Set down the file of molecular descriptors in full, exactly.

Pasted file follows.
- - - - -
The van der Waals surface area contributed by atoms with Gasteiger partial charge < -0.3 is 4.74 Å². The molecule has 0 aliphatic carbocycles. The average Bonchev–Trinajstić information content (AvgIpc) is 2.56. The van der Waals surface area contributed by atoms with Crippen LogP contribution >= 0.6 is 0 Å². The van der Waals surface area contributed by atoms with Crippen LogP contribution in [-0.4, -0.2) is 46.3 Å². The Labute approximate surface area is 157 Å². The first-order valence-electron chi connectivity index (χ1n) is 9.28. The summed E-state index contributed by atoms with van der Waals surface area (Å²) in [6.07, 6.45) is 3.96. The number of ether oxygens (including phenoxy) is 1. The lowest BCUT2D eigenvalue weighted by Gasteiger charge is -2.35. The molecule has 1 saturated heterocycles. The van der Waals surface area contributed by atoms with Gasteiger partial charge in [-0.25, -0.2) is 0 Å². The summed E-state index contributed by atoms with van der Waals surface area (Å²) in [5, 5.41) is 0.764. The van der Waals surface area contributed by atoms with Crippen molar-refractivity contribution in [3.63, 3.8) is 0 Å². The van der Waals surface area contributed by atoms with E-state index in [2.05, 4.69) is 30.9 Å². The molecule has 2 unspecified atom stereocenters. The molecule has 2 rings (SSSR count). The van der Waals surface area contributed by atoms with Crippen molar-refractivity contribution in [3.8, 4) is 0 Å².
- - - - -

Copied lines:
The van der Waals surface area contributed by atoms with Gasteiger partial charge < -0.3 is 4.74 Å². The molecule has 0 aliphatic carbocycles. The average Bonchev–Trinajstić information content (AvgIpc) is 2.56. The van der Waals surface area contributed by atoms with Crippen LogP contribution >= 0.6 is 0 Å². The van der Waals surface area contributed by atoms with Crippen LogP contribution in [-0.4, -0.2) is 46.3 Å². The Labute approximate surface area is 157 Å². The first-order valence-electron chi connectivity index (χ1n) is 9.28. The summed E-state index contributed by atoms with van der Waals surface area (Å²) in [6.07, 6.45) is 3.96. The number of ether oxygens (including phenoxy) is 1. The lowest BCUT2D eigenvalue weighted by Gasteiger charge is -2.35. The molecule has 1 saturated heterocycles. The van der Waals surface area contributed by atoms with Gasteiger partial charge in [-0.25, -0.2) is 0 Å². The summed E-state index contributed by atoms with van der Waals surface area (Å²) in [5, 5.41) is 0.764. The van der Waals surface area contributed by atoms with Crippen molar-refractivity contribution in [3.63, 3.8) is 0 Å². The van der Waals surface area contributed by atoms with E-state index in [2.05, 4.69) is 30.9 Å². The molecule has 2 unspecified atom stereocenters. The molecule has 2 rings (SSSR count). The van der Waals surface area contributed by atoms with Crippen molar-refractivity contribution in [3.8, 4) is 0 Å².